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pakowitz 05-05-2003 11:40 AM

K-State's Williams hopes career continues with Saints

The Kansas City Star

Melvin Williams got an eyeful of the Cadillac Escalade that Terence Newman used to wheel around K-State's campus before Newman was chosen as the fifth pick overall by Dallas in the NFL draft.

"I wouldn't mind the opportunity," Williams said, "to buy a new car."

Williams -- a defensive end from Kansas State -- drives a 1997 burgundy Dodge Stratus with nearly 100,000 miles on it. He, his wife, Beth, and their two young children live on government aid. Food stamps.

And hope.

"It's a long, hard road I've traveled," Williams said this week. "I've prayed a lot. I can't count how many times I've counted my blessings."

The New Orleans Saints provided that opportunity. Thursday, Williams arrived in New Orleans for the Saints' minicamp. Williams, an honorable-mention All-Big 12 defensive end, was a fifth-round pick by New Orleans during the draft. Overall, Williams (6 feet 3, 270 pounds) was the 155th player selected.

Not bad for a guy who five months ago had to wonder whether his career was over.

Williams, 24, suffered a torn anterior cruciate ligament in his right knee on the next-to-last play of the Wildcats' 34-27 victory over Arizona State in the Holiday Bowl in San Diego.

"It gave out. Just popped," Williams said of his knee. "Everything rushed through my mind you would expect. How was I going to take care of my family? Could I play again? My heart just dropped."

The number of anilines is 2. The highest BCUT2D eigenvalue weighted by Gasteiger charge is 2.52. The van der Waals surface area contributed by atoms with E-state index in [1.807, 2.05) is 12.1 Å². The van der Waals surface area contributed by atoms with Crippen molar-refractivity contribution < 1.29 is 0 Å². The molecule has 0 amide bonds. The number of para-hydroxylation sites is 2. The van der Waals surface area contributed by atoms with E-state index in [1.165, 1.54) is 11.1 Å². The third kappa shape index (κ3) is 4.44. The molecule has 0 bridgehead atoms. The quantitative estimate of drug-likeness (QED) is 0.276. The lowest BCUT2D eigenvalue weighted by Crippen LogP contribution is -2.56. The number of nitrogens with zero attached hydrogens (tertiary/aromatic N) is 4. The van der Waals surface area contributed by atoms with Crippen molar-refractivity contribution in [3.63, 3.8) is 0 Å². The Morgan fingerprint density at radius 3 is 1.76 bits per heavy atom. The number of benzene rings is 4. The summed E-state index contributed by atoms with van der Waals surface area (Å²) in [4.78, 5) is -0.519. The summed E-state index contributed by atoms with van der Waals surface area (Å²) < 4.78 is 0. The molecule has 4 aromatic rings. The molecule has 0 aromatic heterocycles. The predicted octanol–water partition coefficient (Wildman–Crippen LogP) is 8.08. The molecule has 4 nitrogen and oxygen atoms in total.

The end to Williams' career at K-State wasn't much different from other difficult stages throughout.

After a standout career at Mehlville High School in St. Louis, Williams weighed an offer from Missouri to be a two-sport athlete. He was one of the top basketball players in the state, and MU gave him the option to play both sports. But his brother, Turelle, was a linebacker at K-State. Melvin decided to join him.

Williams failed to qualify academically and instead of staying at K-State in the fall of '97, he returned home and worked on a loading dock. Williams returned to K-State and redshirted in the fall of 1998.

Just when it looked as if Williams were poised for a breakthrough, he suffered a broken bone in his left foot in the Big 12 Conference opener at Oklahoma in 2001.

Williams recorded a career-high 37 tackles and 71/2 sacks last season. He heard through the grapevine that he might be as high as a second-round draft choice.

Then came the knee injury. Williams had surgery Jan. 9.

There was no NFL combine for Williams because of the surgery. The only visit he took to an NFL city was to New Orleans. The Saints stuck by his side.

"I'm pleased somebody else recognized what we've known for a long time -- that he is capable of being successful in the NFL," K-State coach Bill Snyder said.

Saints coach Jim Haslett compared Williams to Williams' former K-State teammate Darren Howard, a Saint defensive end.

"When you look at him, you're going to think you're looking at (Howard)," Haslett said. "The way he plays, his athleticism. Maybe a little more athletic, but not as big.

"The doctors gave us clearance, saying that he could be ready by July, maybe August. It's not an immediate need. We thought he could be a guy for the future."

Whether Williams played again or not wasn't a matter of life and death. He had already received his degree in sociology, so pro football wasn't his last resort. Williams, though, feels he still has plenty left to prove. To himself. And the Saints.

"I just wanted to come back from the injury so I could walk and play with my children," Williams said. "I have done that. Now my goal is to make the Saints. I want that bad.

"For all I've been through, I'm so thankful to get this chance."

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